EECC341 - Shaaban #4 Lec # 13 Winter 2001 1-29-2002 The State of A sequential Circuit A state variable in a sequential circuit represents the single-bit variable Q stored in a memory element in circuit. –Each memory element may be in state 0 or state 1 depending on the current value stored in the memory element. The State of A sequential Circuit: –The collection of all state variables (memory element stored values) that at any time contain all the information about the past necessary to account for the circuit’s future behavior. –A sequential circuit that contains n memory elements could be in one of a maximum of 2 n states at any given time depending on the stored values in the memory elements. –Sequential Circuit State transition: A change in the stored values in memory elements thus changing the sequential circuit from one state to another.

EECC341 - Shaaban #5 Lec # 13 Winter 2001 1-29-2002 Clock Signals & Synchronous Sequential Circuits A clock signal is a periodic square wave that indefinitely switches values from 0 to 1 and 1 to 0 at fixed intervals. Clock cycle time or clock period: The time interval between two consecutive rising or falling edges of the clock. Clock Frequency = 1 / clock cycle time (measured in cycles per second or Hz) –Example: Clock cycle time = 1ms clock frequency = 1000Hz Synchronous Sequential Circuits: Sequential circuits that have a clock signal as one of its inputs: –All state transitions in such circuits occur only when the clock value is either 0 or 1 or happen at the rising or falling edges of the clock depending on the type of memory elements used in the circuit. Rising edges of the clock Falling edges of the clock Clock signal Clock Cycle Time 1 0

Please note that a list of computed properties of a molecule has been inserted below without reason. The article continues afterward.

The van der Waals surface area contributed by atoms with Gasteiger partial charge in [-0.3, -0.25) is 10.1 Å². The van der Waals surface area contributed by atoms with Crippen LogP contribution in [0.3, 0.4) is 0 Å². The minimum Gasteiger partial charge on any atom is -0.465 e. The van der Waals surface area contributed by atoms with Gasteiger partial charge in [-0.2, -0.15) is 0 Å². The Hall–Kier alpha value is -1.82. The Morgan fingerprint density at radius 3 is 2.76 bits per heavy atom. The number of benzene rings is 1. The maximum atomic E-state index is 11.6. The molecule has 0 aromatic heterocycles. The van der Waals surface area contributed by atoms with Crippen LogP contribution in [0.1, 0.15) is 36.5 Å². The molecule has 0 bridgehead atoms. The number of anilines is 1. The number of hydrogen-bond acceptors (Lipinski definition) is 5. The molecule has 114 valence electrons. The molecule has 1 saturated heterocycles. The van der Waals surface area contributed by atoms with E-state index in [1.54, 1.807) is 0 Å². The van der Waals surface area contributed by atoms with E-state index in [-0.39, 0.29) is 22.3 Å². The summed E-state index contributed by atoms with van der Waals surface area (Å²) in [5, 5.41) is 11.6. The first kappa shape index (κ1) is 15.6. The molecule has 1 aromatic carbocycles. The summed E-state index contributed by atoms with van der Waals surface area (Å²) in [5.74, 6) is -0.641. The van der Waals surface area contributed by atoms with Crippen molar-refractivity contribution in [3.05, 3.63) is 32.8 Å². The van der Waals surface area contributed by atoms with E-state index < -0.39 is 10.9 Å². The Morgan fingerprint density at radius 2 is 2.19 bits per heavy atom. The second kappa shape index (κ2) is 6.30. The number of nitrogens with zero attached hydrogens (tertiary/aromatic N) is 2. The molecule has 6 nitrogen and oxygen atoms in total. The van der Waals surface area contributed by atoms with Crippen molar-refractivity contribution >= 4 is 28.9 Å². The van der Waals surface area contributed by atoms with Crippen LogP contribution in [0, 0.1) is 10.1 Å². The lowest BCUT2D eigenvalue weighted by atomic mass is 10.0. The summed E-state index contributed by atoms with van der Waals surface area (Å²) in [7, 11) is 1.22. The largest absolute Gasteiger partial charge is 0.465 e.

EECC341 - Shaaban #6 Lec # 13 Winter 2001 1-29-2002 Sequential Circuit Memory Elements: Latches, Flip-Flops Latches and flip-flops are the basic single-bit memory elements used to build sequential circuit with one or two inputs/outputs, designed using individual logic gates and feedback loops. Latches: –The output of a latch depends on its current inputs and on its previous inputs and its change of state can happen at any time when its inputs change. Flip-Flop: –The output of a flip-flop also depends on current and previous input but the change in output (change of state or state transition) occurs at specific times determined by a clock input.

EECC341 - Shaaban #7 Lec # 13 Winter 2001 1-29-2002 Latches: –S-R Latch –S-R Latch With Enable –D-Latch Flip-Flops: –Edge-Triggered D Flip-Flop –Master/Slave S-R Flip-Flop –Master/Slave J-K Flip-Flop –Edge-Triggered J-K Flip-Flop –T Flip-Flop With Enable Sequential Circuit Memory Elements: Latches, Flip-Flops